I think the MTA's bean counters know the long term profits involved and they went with Apple. Remember that this was all happening during a recession when many businesses were folding and business was slowing down. Getting 4x the rent that before and having it be guaranteed is a pretty strong case even before one considered how a company like Apple can improve the traffic for other businesses just by being there.

    I'd like to hear from at least one business as to why being next to the Apple Store in GCS isn't a good thing for them.
  • Reply 13 of 41
    msimpsonmsimpson Posts: 452member


    Time for Apple to move...    


     


    The MTA can find a new customer.   Maybe Google or Microsoft can rent it to sell their phones.

  • Reply 14 of 41

    Quote:

    Originally Posted by CodeWarrior View Post


    It appears to be a good deal for MTA and the area stores. Here's an extract from this link.


     


    From a Jun 25th NYDailyNews.com article:


     


    Apple's new megastore at Grand Central Terminal has helped boost sales at other businesses in the historic hub, officials said Monday.


    Sales at restaurants, stores and other outfits rose 7.5 % between December and March compared to the same time frame ending in March 2011, Nancy Marshall, director of Grand Central development at the MTA, said.


    "Apple has been a super thing for tenants and the overall public," Marshall said at an Metropolitan Transportation Committee meeting. "The tenants couldn't be happier."





    So one of the two parties accused of colluding in a sweatheart deal says that it was a really good deal and everybody's happy... color me shocked.


     


    Top priority for the MTA should be keeping transit costs down for the citizens of New York state. No doubt they'll wave their hands and claim the deal will somehow increase overall revenue, making up for the Apple's low square foot rent. Unfortunately they're a known bunch of crooks (see the Atlantic Yards debacle, for instance, where they sold off prime real estate to the LOWEST bidder who just happened to be Mayor Bloomberg's ex-roommate) so the benefit of the doubt is no longer available.


     


    Which is exactly why we're supposed to have open bidding for these things. And anyone who thinks that 30 days is enough time to prepare a proper bid for a project of this scale, along with the 5 million dollar application fee... well, it's an overused phrase, but I've got a bridge to sell you. MTA and Apple clearly already had a backroom arrangement here; the 30 day window is a joke.

  • Reply 15 of 41
    MacProMacPro Posts: 19,500member
    gprovida wrote: »
    My bet is all the other retailers are getting much better sales and traffic as well.  So the net income for New York is very good.  Regarding the 2 years of discussion, other bidders could have been active as well with New York on this deal.  All had an opportunity to bid in the 30days, and I suspect the bid offer was not a big surprise either.

    People are just getting greedy.  

    Agreed. Greed seems to infect those that get close to Apple business.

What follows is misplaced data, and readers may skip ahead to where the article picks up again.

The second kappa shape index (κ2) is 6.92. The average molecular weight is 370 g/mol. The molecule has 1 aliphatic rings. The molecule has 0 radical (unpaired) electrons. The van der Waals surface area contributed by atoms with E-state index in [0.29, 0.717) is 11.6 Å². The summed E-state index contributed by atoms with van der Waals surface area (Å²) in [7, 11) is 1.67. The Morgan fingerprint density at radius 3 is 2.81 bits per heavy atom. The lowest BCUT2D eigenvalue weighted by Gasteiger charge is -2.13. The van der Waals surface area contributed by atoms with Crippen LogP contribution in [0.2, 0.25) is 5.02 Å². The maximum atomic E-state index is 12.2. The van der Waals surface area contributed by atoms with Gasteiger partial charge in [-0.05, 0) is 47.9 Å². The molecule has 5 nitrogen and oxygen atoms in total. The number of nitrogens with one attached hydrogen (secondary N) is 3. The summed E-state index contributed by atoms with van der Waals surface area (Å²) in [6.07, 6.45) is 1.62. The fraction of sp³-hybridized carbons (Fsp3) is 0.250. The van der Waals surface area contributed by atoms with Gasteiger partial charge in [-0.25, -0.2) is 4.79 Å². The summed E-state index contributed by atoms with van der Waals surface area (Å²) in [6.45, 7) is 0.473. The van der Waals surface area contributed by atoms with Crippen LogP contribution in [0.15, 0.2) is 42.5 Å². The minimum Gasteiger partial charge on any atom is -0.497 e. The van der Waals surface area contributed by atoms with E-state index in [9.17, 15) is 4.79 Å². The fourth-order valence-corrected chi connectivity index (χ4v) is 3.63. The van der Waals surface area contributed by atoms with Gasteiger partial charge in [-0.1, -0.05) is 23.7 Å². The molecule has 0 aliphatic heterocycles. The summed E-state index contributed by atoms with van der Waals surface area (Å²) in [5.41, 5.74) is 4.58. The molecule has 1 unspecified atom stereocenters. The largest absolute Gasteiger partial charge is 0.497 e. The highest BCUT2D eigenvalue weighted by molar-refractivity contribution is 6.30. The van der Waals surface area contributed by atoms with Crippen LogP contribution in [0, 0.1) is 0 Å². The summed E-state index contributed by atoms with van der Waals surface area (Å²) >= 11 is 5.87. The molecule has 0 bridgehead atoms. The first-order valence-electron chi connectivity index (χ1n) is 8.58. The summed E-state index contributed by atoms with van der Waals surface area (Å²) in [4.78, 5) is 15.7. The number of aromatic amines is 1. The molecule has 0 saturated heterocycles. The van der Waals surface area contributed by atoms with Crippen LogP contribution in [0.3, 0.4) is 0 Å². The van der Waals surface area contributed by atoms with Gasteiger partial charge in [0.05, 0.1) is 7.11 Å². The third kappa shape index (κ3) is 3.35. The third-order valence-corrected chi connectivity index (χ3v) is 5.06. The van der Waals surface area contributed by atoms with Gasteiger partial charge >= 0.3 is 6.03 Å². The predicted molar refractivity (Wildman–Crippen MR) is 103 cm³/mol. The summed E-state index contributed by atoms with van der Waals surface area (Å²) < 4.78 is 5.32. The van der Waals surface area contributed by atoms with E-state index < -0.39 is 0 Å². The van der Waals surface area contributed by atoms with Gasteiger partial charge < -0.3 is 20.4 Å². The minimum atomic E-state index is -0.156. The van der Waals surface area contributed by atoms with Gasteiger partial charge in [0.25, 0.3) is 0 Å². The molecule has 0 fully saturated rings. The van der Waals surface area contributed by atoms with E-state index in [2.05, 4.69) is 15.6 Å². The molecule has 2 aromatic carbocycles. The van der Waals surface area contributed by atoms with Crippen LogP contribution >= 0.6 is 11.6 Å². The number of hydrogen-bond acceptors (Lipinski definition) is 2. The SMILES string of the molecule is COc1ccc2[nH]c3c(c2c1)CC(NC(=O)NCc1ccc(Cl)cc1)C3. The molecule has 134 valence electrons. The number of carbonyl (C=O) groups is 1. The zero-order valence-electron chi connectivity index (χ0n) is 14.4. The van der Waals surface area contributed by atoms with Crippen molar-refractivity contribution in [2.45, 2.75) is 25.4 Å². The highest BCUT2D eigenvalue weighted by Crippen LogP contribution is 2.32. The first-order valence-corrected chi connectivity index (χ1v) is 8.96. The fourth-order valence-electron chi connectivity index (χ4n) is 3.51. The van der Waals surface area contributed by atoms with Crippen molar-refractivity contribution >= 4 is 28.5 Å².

• Reply 16 of 41


    Put a Microsoft store there instead and watch the reverse happen.

  • Reply 17 of 41

    Quote:

    Originally Posted by gprovida View Post


    My bet is all the other retailers are getting much better sales and traffic as well.  So the net income for New York is very good.  Regarding the 2 years of discussion, other bidders could have been active as well with New York on this deal.  All had an opportunity to bid in the 30days, and I suspect the bid offer was not a big surprise either.


     


    People are just getting greedy.  



    New Yorkers? Greedy?


     


    /rolleyes

  • Reply 18 of 41

    Quote:

    Originally Posted by jukes View Post


    Except that it is out of the ordinary of GCT, which itself is the "traffic draw" for the "mall", not Apple.



    Re. GCT-with-Apple versus GCT-without, you know this how? Any evidence?


     


    Quote:

    Originally Posted by jukes View Post


    We have no idea.



    Yep, listen to yourself: see above.

  • Reply 19 of 41
    mcrsmcrs Posts: 172member


    Apple f4anbois have this believe that the world is revolving around their Apple grand central of universe. People ain't gonna take those subways and trains and are about to abandon the transit system entirely had it not for Apple having its store there.  That's their logic. It's absurdity at its best.


    Quote:

    Originally Posted by jukes View Post


    Except that it is out of the ordinary of GCT, which itself is the "traffic draw" for the "mall", not Apple.


  • Reply 20 of 41
    jukesjukes Posts: 213member

    Quote:

    Originally Posted by anantksundaram View Post




    Quote:

    Originally Posted by jukes View Post


    Except that it is out of the ordinary of GCT, which itself is the "traffic draw" for the "mall", not Apple.



    Re. GCT-with-Apple versus GCT-without, you know this how? Any evidence?



    It almost sounds like you don't know what the GCT is. They don't have a problem with foot traffic. My evidence is that they don't have any other stores without a profit sharing lease.